There are usually no risks for vegetarians. On the other hand, vegans are at higher risk of developing multiple nutritional deficiencies during pregnancy.
Vegan diets contain no animal products or animal byproducts.
A diet that lacks variety and foods from all food groups is at risk of deficiency in key nutrients found in meat, poultry, fish, eggs and/or dairy products. These nutrients include:
- vitamin B12
- vitamin D
- omega-3 fatty acids
Because these nutrients are found more abundantly in animal products and byproducts, it is extremely difficult to consume them in sufficient amounts exclusively from plant-based products. For instance, calcium is found in some vegetables such as spinach, broccoli and cabbage, but in much smaller quantities than in animal products. Tofu, however, is a good source of calcium. Pregnant women should therefore make sure they consume various sources of calcium and to include enriched plant-based beverages.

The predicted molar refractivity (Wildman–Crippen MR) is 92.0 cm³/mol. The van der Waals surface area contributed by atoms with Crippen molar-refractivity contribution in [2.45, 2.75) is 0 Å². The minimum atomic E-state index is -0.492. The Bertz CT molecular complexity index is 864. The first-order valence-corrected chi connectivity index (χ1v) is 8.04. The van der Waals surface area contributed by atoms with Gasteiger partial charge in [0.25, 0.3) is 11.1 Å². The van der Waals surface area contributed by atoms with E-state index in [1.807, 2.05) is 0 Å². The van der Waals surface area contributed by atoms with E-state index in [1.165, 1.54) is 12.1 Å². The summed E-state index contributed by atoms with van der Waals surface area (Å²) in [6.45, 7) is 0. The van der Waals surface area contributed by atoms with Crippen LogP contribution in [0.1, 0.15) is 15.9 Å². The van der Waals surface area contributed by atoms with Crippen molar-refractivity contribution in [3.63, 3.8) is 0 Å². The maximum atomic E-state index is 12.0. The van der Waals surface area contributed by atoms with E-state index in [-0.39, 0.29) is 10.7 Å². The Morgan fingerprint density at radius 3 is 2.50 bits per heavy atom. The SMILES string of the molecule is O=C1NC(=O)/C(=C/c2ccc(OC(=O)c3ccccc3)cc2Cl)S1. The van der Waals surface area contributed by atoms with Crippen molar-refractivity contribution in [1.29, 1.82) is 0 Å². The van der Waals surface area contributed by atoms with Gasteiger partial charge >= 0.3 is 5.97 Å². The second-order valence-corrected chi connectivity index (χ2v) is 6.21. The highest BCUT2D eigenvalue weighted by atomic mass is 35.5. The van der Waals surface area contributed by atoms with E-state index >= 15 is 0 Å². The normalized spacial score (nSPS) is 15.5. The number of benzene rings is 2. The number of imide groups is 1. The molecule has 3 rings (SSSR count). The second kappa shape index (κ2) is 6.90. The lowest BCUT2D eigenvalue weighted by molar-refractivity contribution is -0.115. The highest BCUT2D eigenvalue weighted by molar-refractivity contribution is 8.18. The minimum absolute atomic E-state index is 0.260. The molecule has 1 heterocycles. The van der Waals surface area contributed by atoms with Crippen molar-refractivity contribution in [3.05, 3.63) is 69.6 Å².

In the short and long term, pregnant women with iron deficient diets are at risk of developing anemia. Additionally, a deficiency in calcium and/or vitamin D can place the mother at risk of osteoporosis in the long run.
Vegan pregnant women should have their diet assessed by a registered dietitian in order to avoid nutritional deficiencies for both herself and her baby.